On February 17, Clayton Kershaw bowed out of the 2023 World Baseball Classic. Kershaw was understandably and unsurprisingly disappointed.
As to why Kershaw could not pitch in the WBC, the reason was far more innocuous than one might initially think. Kershaw is perfectly healthy for a 34-year-old that is pitching in his sixteenth season as a Major Leaguer. The Dodgers had no objection to Kershaw’s participation in the tournament.
The widely reported reason that Kershaw could not pitch because he could not obtain insurance coverage. Per the Los Angeles Times, Kershaw could not finalize the required insurance coverage needed to participate in the event, with his history of back injuries the primary culprit. Kershaw even tried to obtain his own coverage for the tournament to no avail.
“I really wanted to do it, I really wanted to be part of the group,” Kershaw said. “Probably my last chance to get to do it.”
Clayton Kershaw will not be able tk take part in the World Baseball Classic. He didn’t go into details as to why, but he said he’s completely healthy and oftentimes called it “disappointing.” pic.twitter.com/EvWzxX2ely— Alden González (@Alden_Gonzalez) February 17, 2023
As it happens, Kershaw has some excellent company in this matter. The Los Angeles Times had an excellent primer on the subject, which I will briefly summarize.
The plight of the uninsurable
Kershaw, Nathan Eovaldi, and Miguel Cabrera were all reportedly uninsurable for the WBC due to their injury histories. Players who want to participate either fall into the insurable or not insurable categories. Oddly enough, Cabrera is still participating in the WBC, but we will get to why in a moment.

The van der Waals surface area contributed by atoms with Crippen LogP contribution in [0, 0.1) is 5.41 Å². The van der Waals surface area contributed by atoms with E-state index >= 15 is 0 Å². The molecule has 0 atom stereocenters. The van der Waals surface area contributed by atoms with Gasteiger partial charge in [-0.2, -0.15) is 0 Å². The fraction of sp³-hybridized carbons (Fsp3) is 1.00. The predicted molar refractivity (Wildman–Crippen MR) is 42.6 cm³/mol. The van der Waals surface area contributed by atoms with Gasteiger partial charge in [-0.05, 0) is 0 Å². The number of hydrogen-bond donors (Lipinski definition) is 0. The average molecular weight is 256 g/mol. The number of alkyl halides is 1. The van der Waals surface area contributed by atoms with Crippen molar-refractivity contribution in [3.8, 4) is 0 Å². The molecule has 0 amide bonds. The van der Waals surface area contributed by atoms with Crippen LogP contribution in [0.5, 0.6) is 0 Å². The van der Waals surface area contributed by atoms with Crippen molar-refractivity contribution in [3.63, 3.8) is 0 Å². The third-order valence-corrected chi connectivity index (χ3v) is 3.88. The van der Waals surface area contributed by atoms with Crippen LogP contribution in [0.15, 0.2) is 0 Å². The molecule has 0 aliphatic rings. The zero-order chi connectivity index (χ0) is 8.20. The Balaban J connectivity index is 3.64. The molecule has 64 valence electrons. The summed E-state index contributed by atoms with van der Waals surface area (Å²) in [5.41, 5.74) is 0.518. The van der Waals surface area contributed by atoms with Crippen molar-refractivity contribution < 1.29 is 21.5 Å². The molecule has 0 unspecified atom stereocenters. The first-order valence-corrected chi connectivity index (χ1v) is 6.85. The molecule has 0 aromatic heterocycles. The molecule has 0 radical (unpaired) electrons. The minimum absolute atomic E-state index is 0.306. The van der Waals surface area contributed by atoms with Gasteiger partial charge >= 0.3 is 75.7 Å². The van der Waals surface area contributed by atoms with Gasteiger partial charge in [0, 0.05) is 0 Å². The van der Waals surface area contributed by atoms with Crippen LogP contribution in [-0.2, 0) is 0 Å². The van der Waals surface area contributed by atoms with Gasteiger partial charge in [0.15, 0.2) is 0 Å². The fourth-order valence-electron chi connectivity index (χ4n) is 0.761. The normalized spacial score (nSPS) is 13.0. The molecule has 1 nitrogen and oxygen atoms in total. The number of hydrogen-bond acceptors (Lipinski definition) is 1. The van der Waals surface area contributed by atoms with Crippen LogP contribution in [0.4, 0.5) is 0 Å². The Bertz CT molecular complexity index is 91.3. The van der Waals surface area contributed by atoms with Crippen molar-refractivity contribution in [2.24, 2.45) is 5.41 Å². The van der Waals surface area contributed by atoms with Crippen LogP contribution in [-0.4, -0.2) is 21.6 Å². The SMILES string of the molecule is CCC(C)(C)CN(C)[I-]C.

The insurance requirement exists because, unlike other leagues, the salaries on Major League contracts are guaranteed. So if someone were unlikely and unlucky enough to be injured, the insurance requirement would cover the cost of the contract.
So why is Cabrera playing and Kershaw not? Because the Tigers waived the insurance requirement and assumed the financial risk of playing Cabrera should he be injured in the WBC. The Dodgers did not assume that risk for Kershaw.
In the abstract, the Tigers’ decision makes sense because barring something extraordinarily unlikely, that team will not be remotely competitive in 2023. Moreover, Cabrera is expected to retire after the upcoming season. Kershaw has previously stated he will pitch on a year-to-year basis until he decides to retire and become a first-ballot Hall of Famer five years after retirement.
For contrast, let us compare the following two hypotheticals:
- Clayton Kershaw is not going to pitch in the 2023 WBC
- Clayton Kershaw is not going to pitch during the 2023 regular season
Admit it; one of those statements made you feel bad and one of those statements made you visibly cringe. And if we are all being honest with each other, I can likely pick which statement is which.
I genuinely feel bad for Kershaw, because competing on an international level is probably the one achievement that is missing from his sterling career is a gold medal from international competition. But Kershaw’s absence from the WBC did make me think of a song and a line of thought that baseball as a whole needs to ask.
“[Is the WBC] what you want [it] to be?”
Like a deep-cut from Foster the People, I kept coming back to the question of whether the WBC was what it wanted to be. Let’s face it, having a major quadrennial international tournament end about a week before the start of competition in the undisputed best league for access and competition in the world seems like a terribly dumb idea.
That sentence is a mouthful, but let’s face it, what does Baseball (by which I mean the powers that be) want the WBC to be? As of right now, if you asked the average American baseball fan, they would likely say that the tournament is a glorified exhibition. That description is not meant as a slight.
That argument is further supported by recent reporting from Ken Rosenthal who reported what Paul Goldschmidt and Nolan Arenado, the only returnees from the 2017 championship squad, said prior to Team USA’s first workout (paywalled):